If United Nations Security Council members, under US government threats, pass a resolution permitting an attack on Iraq, they will be acting ultra vires , beyond their legitimate powers, because such an attack would be contrary to the UN charter, which forbids aggression against sovereign states. UK prime minister Tony Blair has tried to change the charter to allow preventive attacks on humanitarian grounds, but it is still the law.
The International Association of Lawyers against Nuclear Arms stated on February 13 that there was "no precedent in international law for use of force as a preventive measure, when there had been no actual or imminent attack by the offending state".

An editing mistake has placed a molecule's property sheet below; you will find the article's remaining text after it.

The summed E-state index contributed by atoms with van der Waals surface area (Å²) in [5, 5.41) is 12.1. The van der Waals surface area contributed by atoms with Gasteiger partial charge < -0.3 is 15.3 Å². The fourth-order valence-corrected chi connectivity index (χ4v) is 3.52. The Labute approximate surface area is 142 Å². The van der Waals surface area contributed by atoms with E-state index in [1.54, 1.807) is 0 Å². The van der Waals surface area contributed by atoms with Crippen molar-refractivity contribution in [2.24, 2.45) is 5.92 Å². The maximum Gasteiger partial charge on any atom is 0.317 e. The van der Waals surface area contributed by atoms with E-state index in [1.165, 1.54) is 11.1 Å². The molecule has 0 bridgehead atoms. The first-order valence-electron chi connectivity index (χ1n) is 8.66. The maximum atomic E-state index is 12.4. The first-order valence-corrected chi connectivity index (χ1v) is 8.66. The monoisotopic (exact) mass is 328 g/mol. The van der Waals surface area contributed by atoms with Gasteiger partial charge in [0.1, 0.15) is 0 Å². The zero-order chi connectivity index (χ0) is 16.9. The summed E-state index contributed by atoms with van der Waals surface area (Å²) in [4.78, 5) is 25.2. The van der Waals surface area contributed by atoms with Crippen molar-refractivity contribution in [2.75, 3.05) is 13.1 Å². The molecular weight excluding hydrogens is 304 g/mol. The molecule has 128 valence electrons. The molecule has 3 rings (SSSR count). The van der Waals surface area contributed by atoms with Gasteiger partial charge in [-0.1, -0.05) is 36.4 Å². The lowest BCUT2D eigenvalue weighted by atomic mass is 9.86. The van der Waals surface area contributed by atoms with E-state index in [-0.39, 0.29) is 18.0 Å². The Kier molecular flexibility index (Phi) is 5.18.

Even US president George W. Bush and Blair have not tried to make a case that Iraq is about to attack another state: the intelligence services - the CIA, MI6 and Mossad - have all stated that the threat from Iraq is low and not immediate (Why I, THES , February 14).
There is a good reason why the international community created a UN that banned recourse to war between states even on humanitarian grounds: humanitarian concerns can be a pretext for aggression. All governments can point to the mote in some other state's eye.
Wars between states should remain illegal. Where oppression reigns, it is up to the people of the country to rid themselves of the oppression.